Source: Asia-Pacific Journal of Teacher Education, Vol. 44, No. 3, 289–300, 2016.
(Reviewed by the Portal Team)
This paper describes a study that examines students’ experiences of distance teacher education as a process of changing participation in the workplace.
The participants were four students, who studied a 3-year diploma of early childhood teaching via distance learning. All participants achieved average to above-average grades and worked as employees in early childhood centers for more than 20 hours per week.
Data were collected through semi-structured interviews with the participants and their center leader and a half day visit to their center.
The findings reveal that the students’ work responsibilities gave them experience of a range of teaching activities.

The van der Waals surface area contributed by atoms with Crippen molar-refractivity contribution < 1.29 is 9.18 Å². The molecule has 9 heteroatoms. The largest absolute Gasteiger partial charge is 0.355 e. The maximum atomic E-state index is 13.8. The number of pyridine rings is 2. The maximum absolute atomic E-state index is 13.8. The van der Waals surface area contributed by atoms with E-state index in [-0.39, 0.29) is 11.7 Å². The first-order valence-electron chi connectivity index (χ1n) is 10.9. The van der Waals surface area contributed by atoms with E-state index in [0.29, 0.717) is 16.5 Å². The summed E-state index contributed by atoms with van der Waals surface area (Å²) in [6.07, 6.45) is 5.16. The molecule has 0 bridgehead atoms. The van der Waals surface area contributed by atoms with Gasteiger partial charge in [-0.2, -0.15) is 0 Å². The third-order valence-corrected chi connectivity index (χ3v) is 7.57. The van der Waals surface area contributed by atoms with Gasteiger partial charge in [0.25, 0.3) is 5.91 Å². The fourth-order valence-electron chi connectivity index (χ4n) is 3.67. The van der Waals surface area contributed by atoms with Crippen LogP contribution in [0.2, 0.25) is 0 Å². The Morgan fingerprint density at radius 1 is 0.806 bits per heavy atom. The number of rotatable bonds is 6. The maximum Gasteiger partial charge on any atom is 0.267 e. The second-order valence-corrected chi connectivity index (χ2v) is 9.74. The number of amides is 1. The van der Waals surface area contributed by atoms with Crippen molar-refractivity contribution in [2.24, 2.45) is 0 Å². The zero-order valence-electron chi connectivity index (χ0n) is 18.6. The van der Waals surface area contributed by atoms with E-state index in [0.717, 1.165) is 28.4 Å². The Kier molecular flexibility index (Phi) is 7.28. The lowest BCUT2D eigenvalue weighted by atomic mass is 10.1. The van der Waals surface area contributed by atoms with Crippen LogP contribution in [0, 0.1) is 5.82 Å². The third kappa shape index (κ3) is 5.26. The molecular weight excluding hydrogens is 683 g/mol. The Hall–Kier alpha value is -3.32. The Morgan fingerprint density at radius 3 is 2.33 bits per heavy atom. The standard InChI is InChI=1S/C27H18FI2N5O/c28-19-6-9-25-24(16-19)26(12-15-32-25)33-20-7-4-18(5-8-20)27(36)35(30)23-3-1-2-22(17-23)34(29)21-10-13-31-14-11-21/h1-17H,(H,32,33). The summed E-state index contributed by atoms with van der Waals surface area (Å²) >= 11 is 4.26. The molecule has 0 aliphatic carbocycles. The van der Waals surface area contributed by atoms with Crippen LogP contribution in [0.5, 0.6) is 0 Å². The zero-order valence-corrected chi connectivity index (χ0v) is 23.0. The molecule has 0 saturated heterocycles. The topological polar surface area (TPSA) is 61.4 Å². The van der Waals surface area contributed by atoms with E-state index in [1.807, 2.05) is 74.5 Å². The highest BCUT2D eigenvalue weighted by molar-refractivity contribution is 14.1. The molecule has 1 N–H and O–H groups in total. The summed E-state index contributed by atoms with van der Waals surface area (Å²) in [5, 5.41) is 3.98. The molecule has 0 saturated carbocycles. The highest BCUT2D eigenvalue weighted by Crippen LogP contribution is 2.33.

The students said that they were in daily contact with a range of perspectives within their teaching teams and in their work with children and families.
The findings reveal that the students described the experience of contributing with increasing confidence within their teams as their professional knowledge and experience developed.
The authors argue that even with limited face-to-face opportunities within the distance programme, the students were actively engaged in relating theory and practice.
The authors also argue that the students’ identities and their workplace cultures and practices influenced what students paid attention to and the decisions they made when negotiating changes within their teams.
The authors suggest that it is important that early childhood centers employing students understand the relationship between student learning and the way work is structured and agreed in the center. They also argue that distance programmes need to consider how they are strengthening students’ identity, particularly in relation to how students can respond and contribute to the collective learning in their workplaces.